Sailing timepieces are, despite their obscure use and narrow target market, very popular these days. Something about the imagery of teak decking, salt spray and clanking halyards lends itself well to watches. But few of the ones sold are truly useful to a skipper angling for the starting buoy in a regatta. Most are simple chronographs gussied up with some nautical colorways and branding. Officine Panerai knows a thing or two about sailing, having been a very active sponsor of a classic yacht regatta series for the past decade and a company CEO who's the owner of a vintage sloop himself. So it came as no surprise that when the brand released its first purpose-built regatta timer, they got it right.
Due to its innovative regatta function, the Luminor 1950 Regatta 3 Days Chrono Flyback Titanio -- PAM00526 for short -- represents nothing short of a breakthrough for Panerai and a milestone for the watch industry. While it’s a significant achievement for any brand to develop its own chronograph movement, Panerai took it a step further with the P.9100/R that beats inside the PAM00526. Besides its column wheel-actuated function and flyback complication, the in-house built movement puts the minute totalizer on a central pinion, driving a prominent orange sweep hand around the dial. This arrangement (too rarely used on chronographs, in our opinion) makes it a snap to read off elapsed time. Any skipper worth his salt won’t want to squint at a tiny subdial when he’s rounding markers in a 15-knot breeze.
The Luminor 1950 Regatta 3 Days Chrono Flyback Titanio isn’t bad in the looks department, either. In fact, we’re so smitten with the orange and blue colorways, distinctive 1950 case shape and beefy rubber strap, we’re tempted to call it the best looking Panerai in their entire lineup.
But what gives the PAM00526 its “regatta” designation, and what really sets the watch apart, is the double duty that the orange central minutes hand performs. An orange-tipped button on the lower starboard side of the case moves the sweep hand backwards in one-minute increments. Why? In sailing races, the start is crucial to time correctly, since a sailboat doesn’t do well from a standing start. The crew must maneuver the boat in such a way that it crosses the starting marker just as the race cannon fires. An accurate countdown is vital to timing that crossing. The PAM00526 makes this easy, when set according to the race start countdown. When the orange hand ticks over to zero, the skipper had damn well better be crossing the line and bearing down on the first race buoy. The chronograph doesn’t stop there though; it continues to count up, tracking the total race time.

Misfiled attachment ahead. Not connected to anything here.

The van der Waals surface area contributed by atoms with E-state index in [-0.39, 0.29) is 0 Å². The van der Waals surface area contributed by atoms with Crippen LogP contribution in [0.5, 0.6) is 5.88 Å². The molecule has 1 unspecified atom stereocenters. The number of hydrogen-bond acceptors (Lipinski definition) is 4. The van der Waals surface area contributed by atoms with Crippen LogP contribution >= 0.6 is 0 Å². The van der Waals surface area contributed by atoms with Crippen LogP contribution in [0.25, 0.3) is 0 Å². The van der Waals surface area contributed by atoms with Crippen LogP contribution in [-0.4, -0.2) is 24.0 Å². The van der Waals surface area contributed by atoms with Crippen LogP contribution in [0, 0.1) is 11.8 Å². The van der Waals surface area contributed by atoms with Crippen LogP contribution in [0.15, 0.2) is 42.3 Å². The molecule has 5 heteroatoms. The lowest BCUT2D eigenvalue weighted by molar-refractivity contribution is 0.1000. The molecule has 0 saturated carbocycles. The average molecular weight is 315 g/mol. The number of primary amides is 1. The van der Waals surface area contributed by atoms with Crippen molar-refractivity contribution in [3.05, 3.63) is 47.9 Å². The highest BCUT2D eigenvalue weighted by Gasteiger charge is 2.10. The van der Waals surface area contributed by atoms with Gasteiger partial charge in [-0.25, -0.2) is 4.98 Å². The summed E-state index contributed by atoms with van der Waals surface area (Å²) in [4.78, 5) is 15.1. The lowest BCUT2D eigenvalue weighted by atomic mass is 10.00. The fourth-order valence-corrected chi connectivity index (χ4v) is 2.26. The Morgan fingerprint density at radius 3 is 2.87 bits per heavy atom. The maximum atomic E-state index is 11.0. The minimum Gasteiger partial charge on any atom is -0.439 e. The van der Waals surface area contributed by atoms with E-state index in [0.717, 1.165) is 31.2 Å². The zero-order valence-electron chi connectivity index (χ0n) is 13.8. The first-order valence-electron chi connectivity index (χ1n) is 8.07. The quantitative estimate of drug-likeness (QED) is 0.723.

A regatta watch designed for use in actual race conditions and good looking enough to wear while collecting the winner’s trophy in the yacht club afterwards? Panerai did it with the Luminor 1950 Regatta 3 Days Chrono Flyback Titanio, and that’s why it’s worthy of inclusion in the GP100.
Excellence, innovation, craftsmanship, and an unwavering desire to challenge expectations -- these are the constants that have captivated our attention since Gear Patrol's inception in 2007. This year we're proud to announce the next step in our role as a champion of quality in product design and execution: welcome to the GP100. Our inaugural product awards are dedicated to honoring the 100 best consumer products released during the calendar year by companies of all sizes and scope.
The GP100 is not a ranking or a contest. These selections represent the collective expertise of our entire editorial staff, who have scoured every corner of the vast product universe -- from automotive and electronics, to men's style essentials, home goods, spirits and outdoors -- to find the inspiring and the practical, the ground-breaking and the traditional, the priceless and the accessible. In short: products that define or defy their respective categories to better the life of the modern man.
Jeremy Berger, Ben Bowers, Nick Caruso, Jon Gaffney, Jonathan Gallegos, K.B. Gould, Bradley Hasemeyer, Jason Heaton, Amos Kwon, Matt Neundorf, Scott Packard, Austin Parker, Henry Phillips, Chris Wright, Eric Yang